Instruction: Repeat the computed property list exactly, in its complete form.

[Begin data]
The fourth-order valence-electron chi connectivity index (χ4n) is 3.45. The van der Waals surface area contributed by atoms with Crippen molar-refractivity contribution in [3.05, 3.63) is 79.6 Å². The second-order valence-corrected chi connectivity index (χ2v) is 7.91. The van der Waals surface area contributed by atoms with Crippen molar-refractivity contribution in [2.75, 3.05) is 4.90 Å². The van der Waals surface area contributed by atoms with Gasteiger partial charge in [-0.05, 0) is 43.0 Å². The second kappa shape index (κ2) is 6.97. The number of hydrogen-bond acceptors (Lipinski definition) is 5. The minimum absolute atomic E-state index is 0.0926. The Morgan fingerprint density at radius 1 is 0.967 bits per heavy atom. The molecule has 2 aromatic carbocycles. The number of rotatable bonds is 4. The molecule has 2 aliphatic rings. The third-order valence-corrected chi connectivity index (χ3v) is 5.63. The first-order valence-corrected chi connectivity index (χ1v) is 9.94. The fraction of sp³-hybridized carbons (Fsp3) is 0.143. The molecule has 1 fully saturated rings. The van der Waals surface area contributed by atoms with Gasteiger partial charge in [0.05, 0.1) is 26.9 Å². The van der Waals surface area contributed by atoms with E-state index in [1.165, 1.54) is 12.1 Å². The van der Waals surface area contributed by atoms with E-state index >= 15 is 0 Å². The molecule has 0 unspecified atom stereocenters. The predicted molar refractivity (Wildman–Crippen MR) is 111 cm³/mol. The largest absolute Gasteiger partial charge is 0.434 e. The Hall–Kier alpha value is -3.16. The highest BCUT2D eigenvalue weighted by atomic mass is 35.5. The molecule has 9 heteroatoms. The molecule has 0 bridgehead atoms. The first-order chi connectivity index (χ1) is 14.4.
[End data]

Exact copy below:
The fourth-order valence-electron chi connectivity index (χ4n) is 3.45. The van der Waals surface area contributed by atoms with Crippen molar-refractivity contribution in [3.05, 3.63) is 79.6 Å². The second-order valence-corrected chi connectivity index (χ2v) is 7.91. The van der Waals surface area contributed by atoms with Crippen molar-refractivity contribution in [2.75, 3.05) is 4.90 Å². The van der Waals surface area contributed by atoms with Gasteiger partial charge in [-0.05, 0) is 43.0 Å². The second kappa shape index (κ2) is 6.97. The number of hydrogen-bond acceptors (Lipinski definition) is 5. The minimum absolute atomic E-state index is 0.0926. The Morgan fingerprint density at radius 1 is 0.967 bits per heavy atom. The molecule has 2 aromatic carbocycles. The number of rotatable bonds is 4. The molecule has 2 aliphatic rings. The third-order valence-corrected chi connectivity index (χ3v) is 5.63. The first-order valence-corrected chi connectivity index (χ1v) is 9.94. The fraction of sp³-hybridized carbons (Fsp3) is 0.143. The molecule has 1 fully saturated rings. The van der Waals surface area contributed by atoms with Gasteiger partial charge in [0.05, 0.1) is 26.9 Å². The van der Waals surface area contributed by atoms with E-state index in [1.165, 1.54) is 12.1 Å². The van der Waals surface area contributed by atoms with E-state index >= 15 is 0 Å². The molecule has 0 unspecified atom stereocenters. The predicted molar refractivity (Wildman–Crippen MR) is 111 cm³/mol. The largest absolute Gasteiger partial charge is 0.434 e. The Hall–Kier alpha value is -3.16. The highest BCUT2D eigenvalue weighted by atomic mass is 35.5. The molecule has 9 heteroatoms. The molecule has 0 bridgehead atoms. The first-order chi connectivity index (χ1) is 14.4.